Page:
conceive (con- with, together). Latin concipere meant "take in and hold" as is done when we grasp the fundamentals of a concept. This verb also meant "become pregnant" and the moment of conception occurs when the sperm reaches the egg, upon which a woman conceives. To prevent this happening, contraceptives are used (contra- against), and a variety of forms of contraception are available in many countries. When we conceive that something is true, we form an understanding and take it into the mind. These conceptual notions may be innovative and original and when we conceptualise these thoughts, we form clear pictures and ideas in our minds. However, some entrenched ideas may be preconceived and demonstrably false on later examination and our preconceptions in such cases will not bear scrutiny as they are based on a misconceived false premise. What is inconceivable in one era becomes recognised fact with the advance of time and knowledge. Few people now believe the misconception that the sun goes round the Earth rather than vice-versa or that the Earth is flat. Similarly, few rational beings would agree with the creationists claim that the Earth is 6,000 years old as opposed to the 4.5 billion years calculated by scientists. The earliest recorded meaning of conceit is "something conceived in the mind". The sense evolved to "fanciful or witty notion", as encapsulated by literary conceits, and then to "vanity, self-importance", a shortening of self-conceit. Conceited people have an exaggeratedly high opinion of themselves. 

deceive (de- from). If we deceive others, we deliberately cheat, defraud or entrap them. In such circumstances, we are playing the role of deceivers, and our victims are the deceived. Deception usually implies dishonesty, although it is sometimes used to mean "strategic trickery", as in "the art of deception" practised by magicians and other performers. If you make yourself believe that something contrary to the facts is true as a means of avoiding an unpalatable truth, this is self-deception. Generally dishonest behaviour is known as deceit and those who habitually lie are labelled deceitful. However, not all behaviour which seems dishonest actually turns out to be so, in which case appearances have been deceptive.

except (ex- out). If something is excepted it is not included with the rest. The word except is most commonly used as a preposition to show that something is different from the others, an exception to the norm. Exceptional people are outside the norm and may be exceptionally talented. In exceptional circumstances, unusual events occur. An excipient is an inert substance that is used as a bulking agent alongside the active ingredient of a medicine to stabilise or dilute it.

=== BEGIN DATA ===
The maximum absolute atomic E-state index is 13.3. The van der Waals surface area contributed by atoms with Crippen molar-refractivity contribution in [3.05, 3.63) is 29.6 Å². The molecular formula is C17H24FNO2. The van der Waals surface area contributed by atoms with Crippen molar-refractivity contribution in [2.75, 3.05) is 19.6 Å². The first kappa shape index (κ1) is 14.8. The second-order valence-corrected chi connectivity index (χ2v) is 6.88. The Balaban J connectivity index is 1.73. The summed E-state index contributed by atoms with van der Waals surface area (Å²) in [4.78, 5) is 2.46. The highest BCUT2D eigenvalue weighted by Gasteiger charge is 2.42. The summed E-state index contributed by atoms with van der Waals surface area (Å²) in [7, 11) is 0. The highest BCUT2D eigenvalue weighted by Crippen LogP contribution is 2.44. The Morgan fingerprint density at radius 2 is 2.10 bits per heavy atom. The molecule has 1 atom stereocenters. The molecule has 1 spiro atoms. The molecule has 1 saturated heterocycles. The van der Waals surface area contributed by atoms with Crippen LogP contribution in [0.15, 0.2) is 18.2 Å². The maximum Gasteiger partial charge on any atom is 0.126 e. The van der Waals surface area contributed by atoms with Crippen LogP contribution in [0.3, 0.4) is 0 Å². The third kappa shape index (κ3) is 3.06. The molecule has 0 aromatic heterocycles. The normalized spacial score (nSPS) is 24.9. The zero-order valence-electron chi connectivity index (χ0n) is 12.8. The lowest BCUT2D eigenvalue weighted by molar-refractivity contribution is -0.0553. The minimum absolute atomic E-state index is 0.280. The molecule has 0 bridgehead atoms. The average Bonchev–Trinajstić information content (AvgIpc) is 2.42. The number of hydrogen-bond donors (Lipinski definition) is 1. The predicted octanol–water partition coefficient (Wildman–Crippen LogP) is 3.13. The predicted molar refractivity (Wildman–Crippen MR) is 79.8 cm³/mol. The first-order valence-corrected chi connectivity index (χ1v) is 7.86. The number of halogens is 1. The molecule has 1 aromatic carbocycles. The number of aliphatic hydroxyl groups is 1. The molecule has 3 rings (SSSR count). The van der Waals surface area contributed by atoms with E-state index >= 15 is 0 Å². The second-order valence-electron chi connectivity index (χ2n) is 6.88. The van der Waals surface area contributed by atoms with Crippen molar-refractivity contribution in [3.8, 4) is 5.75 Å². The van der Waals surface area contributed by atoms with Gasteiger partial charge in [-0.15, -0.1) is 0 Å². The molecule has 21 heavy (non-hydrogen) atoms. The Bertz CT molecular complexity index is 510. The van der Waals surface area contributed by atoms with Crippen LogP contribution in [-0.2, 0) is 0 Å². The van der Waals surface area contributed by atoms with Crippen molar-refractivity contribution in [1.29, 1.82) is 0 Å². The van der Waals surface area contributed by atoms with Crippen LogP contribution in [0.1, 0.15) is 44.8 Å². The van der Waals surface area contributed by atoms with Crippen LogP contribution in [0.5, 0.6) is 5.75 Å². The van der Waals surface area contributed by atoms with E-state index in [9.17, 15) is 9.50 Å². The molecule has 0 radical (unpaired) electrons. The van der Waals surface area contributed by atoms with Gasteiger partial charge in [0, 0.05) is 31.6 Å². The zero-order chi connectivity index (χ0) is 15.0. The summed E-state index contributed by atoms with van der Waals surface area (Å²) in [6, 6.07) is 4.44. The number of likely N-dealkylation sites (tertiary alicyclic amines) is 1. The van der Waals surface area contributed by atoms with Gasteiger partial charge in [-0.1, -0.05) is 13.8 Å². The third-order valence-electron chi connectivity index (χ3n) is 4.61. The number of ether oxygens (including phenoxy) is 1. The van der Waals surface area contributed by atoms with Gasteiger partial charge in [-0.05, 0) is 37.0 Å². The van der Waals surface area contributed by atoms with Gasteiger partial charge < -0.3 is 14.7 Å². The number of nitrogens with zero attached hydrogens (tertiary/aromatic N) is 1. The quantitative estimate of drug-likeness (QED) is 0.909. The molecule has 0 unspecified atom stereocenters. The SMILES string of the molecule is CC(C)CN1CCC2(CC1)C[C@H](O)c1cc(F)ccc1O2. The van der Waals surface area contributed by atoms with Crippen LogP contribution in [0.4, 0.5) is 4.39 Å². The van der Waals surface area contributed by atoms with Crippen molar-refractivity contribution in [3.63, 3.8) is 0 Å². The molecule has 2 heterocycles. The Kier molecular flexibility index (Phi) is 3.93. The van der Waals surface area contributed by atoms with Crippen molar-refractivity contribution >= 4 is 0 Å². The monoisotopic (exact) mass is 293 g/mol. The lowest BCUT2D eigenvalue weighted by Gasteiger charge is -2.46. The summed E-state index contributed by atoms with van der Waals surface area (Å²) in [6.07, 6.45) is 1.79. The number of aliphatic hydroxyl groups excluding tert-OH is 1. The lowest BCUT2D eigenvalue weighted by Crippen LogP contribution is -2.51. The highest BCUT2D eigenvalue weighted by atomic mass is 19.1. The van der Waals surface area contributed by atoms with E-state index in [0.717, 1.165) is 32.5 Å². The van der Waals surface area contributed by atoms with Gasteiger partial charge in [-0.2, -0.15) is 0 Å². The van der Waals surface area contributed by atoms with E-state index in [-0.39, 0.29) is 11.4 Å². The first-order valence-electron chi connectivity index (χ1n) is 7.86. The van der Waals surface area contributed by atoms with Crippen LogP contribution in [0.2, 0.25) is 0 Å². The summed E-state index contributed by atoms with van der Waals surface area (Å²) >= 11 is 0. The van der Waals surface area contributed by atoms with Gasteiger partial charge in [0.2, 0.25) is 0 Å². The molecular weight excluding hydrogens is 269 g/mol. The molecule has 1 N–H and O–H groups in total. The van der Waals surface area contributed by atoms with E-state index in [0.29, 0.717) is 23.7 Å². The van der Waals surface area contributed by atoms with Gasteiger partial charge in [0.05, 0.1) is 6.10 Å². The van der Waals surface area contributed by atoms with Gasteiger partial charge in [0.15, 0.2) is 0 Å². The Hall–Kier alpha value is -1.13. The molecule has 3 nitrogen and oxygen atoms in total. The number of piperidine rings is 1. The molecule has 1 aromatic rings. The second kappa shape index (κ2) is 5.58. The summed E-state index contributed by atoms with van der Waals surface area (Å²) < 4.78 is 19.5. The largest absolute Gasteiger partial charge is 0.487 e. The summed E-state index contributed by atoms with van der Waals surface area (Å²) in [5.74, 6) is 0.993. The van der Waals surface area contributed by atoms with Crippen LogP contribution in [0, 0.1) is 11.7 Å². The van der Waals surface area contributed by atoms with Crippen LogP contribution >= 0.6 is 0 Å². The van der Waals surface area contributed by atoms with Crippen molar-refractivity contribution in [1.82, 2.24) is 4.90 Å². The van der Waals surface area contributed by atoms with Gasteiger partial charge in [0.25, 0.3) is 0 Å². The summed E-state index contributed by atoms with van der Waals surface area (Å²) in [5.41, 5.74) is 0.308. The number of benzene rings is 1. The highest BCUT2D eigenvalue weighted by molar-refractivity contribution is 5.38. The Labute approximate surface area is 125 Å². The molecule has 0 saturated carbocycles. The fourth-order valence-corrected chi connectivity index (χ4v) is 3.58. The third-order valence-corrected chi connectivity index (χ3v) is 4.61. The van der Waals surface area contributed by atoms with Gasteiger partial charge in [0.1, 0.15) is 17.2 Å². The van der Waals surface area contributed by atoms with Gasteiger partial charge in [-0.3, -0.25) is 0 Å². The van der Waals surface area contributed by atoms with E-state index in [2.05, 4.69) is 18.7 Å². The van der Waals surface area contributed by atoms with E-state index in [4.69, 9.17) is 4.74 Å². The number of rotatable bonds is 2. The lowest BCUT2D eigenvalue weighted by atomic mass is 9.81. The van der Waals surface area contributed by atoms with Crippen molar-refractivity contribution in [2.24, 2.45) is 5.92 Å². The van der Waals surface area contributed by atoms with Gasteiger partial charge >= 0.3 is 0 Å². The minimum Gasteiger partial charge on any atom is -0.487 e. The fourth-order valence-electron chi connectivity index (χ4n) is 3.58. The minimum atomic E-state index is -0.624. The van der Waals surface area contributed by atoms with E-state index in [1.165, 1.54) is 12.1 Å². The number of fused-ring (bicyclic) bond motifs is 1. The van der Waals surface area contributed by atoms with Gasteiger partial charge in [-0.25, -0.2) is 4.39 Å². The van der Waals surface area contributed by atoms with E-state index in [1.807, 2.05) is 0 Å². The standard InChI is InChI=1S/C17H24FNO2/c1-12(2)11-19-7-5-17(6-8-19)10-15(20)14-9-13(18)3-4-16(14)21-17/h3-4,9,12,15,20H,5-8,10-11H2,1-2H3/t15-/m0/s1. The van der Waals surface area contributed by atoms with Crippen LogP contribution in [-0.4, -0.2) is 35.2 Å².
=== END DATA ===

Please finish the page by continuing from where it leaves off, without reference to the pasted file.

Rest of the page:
inception (in- in). The inception of something happens at its beginning. An archaic verb incept also exists, meaning "start", from which the adjective inceptive, meaning "initial" is derived. Incipient refers to something in its initial stages - after finding a common interest in toe-sucking, Trevor's incipient relationship with Laetitia moved to the next level.

intercept (inter- between). When something is intercepted it is cut off, obstructed and prevented from reaching its destination. An interceptor is a fast aircraft which is used to intercept other aircraft. The act of intercepting is interception. In ball sports, interceptions happen when the opposing team cuts out a pass and takes possession of the ball.


Now use some of the forms above to complete the paragraph below:


_____questionmark_____ out of wedlock, and now the most renowned example of Renaissance Man, Leonardo da Vinci was the product of a roll in the hay between a notary, Piero da Vinci and a peasant girl Caterina. At the age of 14, Leonardo was _____questionmark_____ as an apprentice by the leading Florentine painter and sculptor of the age, Andrea del Verrochio, but few would _____questionmark_____ that this _____questionmark______ artist was to become an embodiment of the "Universal Genius", an _____questionmark_____ talented polymath, whose name would still be lauded half a millenium after his death. Leonardo's most famous painting of the 1490s is The Last Supper, in which Jesus, aware of Judas Iscariot's ______questionmark______ behaviour announces that one of his disciples is going to betray him. Of course, his most well-known painting is the Mona Lisa, produced in the first decade of the sixteenth century and famous for the elusive, _____questionmark_____ simple smile on the woman's face in the painting. As a scientist, Leonardo built on the existing scientific _____questionmark_____ of the time, but produced many _____questionmark_____ drawings, which were way ahead of the technology of the time. These would be admired in later years by other scientists and inventors. He is variously credited as the inventor of the double hull, the tank, the helicopter and the parachute.